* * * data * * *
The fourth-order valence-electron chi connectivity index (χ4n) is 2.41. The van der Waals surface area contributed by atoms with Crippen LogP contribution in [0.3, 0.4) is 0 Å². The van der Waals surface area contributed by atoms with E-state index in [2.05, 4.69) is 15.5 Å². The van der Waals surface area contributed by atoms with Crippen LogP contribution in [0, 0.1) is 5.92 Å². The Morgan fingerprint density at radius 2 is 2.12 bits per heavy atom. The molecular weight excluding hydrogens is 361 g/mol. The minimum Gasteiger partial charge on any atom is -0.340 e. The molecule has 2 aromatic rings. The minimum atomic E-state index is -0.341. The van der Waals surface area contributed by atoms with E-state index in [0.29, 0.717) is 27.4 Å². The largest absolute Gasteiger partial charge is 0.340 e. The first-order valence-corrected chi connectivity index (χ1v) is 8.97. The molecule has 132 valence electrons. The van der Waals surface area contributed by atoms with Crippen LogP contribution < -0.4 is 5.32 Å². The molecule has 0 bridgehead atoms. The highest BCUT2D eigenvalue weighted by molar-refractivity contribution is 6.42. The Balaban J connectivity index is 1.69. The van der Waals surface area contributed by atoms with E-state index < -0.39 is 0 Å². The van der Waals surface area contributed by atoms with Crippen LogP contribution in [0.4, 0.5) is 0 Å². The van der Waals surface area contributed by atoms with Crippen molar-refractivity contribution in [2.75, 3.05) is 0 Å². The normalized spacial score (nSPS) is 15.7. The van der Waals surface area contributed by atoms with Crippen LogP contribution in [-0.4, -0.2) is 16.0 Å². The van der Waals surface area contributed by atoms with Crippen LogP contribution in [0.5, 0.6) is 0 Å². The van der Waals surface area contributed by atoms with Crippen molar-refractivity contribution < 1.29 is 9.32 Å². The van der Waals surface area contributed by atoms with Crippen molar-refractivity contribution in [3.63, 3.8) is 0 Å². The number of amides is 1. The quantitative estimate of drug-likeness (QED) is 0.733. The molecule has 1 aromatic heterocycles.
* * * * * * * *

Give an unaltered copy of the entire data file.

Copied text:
The fourth-order valence-electron chi connectivity index (χ4n) is 2.41. The van der Waals surface area contributed by atoms with Crippen LogP contribution in [0.3, 0.4) is 0 Å². The van der Waals surface area contributed by atoms with E-state index in [2.05, 4.69) is 15.5 Å². The van der Waals surface area contributed by atoms with Crippen LogP contribution in [0, 0.1) is 5.92 Å². The Morgan fingerprint density at radius 2 is 2.12 bits per heavy atom. The molecular weight excluding hydrogens is 361 g/mol. The minimum Gasteiger partial charge on any atom is -0.340 e. The molecule has 2 aromatic rings. The minimum atomic E-state index is -0.341. The van der Waals surface area contributed by atoms with E-state index in [0.29, 0.717) is 27.4 Å². The largest absolute Gasteiger partial charge is 0.340 e. The first-order valence-corrected chi connectivity index (χ1v) is 8.97. The molecule has 132 valence electrons. The van der Waals surface area contributed by atoms with Crippen LogP contribution < -0.4 is 5.32 Å². The molecule has 0 bridgehead atoms. The highest BCUT2D eigenvalue weighted by molar-refractivity contribution is 6.42. The Balaban J connectivity index is 1.69. The van der Waals surface area contributed by atoms with E-state index < -0.39 is 0 Å². The van der Waals surface area contributed by atoms with Crippen LogP contribution in [0.4, 0.5) is 0 Å². The van der Waals surface area contributed by atoms with Crippen molar-refractivity contribution in [2.75, 3.05) is 0 Å². The normalized spacial score (nSPS) is 15.7. The van der Waals surface area contributed by atoms with Crippen LogP contribution in [-0.4, -0.2) is 16.0 Å². The van der Waals surface area contributed by atoms with Crippen LogP contribution in [0.5, 0.6) is 0 Å². The van der Waals surface area contributed by atoms with Crippen molar-refractivity contribution < 1.29 is 9.32 Å². The van der Waals surface area contributed by atoms with Crippen molar-refractivity contribution in [3.63, 3.8) is 0 Å². The number of amides is 1. The quantitative estimate of drug-likeness (QED) is 0.733. The molecule has 1 aromatic heterocycles.